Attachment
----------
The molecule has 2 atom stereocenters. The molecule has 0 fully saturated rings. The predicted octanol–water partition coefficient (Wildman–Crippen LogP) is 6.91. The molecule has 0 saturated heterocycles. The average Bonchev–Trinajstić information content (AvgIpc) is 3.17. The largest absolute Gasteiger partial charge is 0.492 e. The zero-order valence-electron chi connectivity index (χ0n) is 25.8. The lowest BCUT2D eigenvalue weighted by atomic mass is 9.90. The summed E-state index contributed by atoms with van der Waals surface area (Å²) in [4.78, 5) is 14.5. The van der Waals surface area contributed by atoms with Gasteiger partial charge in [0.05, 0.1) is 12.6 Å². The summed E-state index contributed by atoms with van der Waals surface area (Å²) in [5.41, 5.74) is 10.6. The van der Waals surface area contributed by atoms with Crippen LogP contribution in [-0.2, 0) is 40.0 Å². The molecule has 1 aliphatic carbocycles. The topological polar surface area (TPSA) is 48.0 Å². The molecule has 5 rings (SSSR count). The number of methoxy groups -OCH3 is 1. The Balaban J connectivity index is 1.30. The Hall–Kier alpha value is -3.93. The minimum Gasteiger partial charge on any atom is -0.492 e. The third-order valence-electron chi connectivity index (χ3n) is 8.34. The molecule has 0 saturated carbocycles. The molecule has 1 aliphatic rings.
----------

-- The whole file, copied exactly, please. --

The molecule has 2 atom stereocenters. The molecule has 0 fully saturated rings. The predicted octanol–water partition coefficient (Wildman–Crippen LogP) is 6.91. The molecule has 0 saturated heterocycles. The average Bonchev–Trinajstić information content (AvgIpc) is 3.17. The largest absolute Gasteiger partial charge is 0.492 e. The zero-order valence-electron chi connectivity index (χ0n) is 25.8. The lowest BCUT2D eigenvalue weighted by atomic mass is 9.90. The summed E-state index contributed by atoms with van der Waals surface area (Å²) in [4.78, 5) is 14.5. The van der Waals surface area contributed by atoms with Gasteiger partial charge in [0.05, 0.1) is 12.6 Å². The summed E-state index contributed by atoms with van der Waals surface area (Å²) in [5.41, 5.74) is 10.6. The van der Waals surface area contributed by atoms with Crippen LogP contribution in [-0.2, 0) is 40.0 Å². The molecule has 1 aliphatic carbocycles. The topological polar surface area (TPSA) is 48.0 Å². The molecule has 5 rings (SSSR count). The number of methoxy groups -OCH3 is 1. The Balaban J connectivity index is 1.30. The Hall–Kier alpha value is -3.93. The minimum Gasteiger partial charge on any atom is -0.492 e. The third-order valence-electron chi connectivity index (χ3n) is 8.34. The molecule has 0 saturated carbocycles. The molecule has 1 aliphatic rings.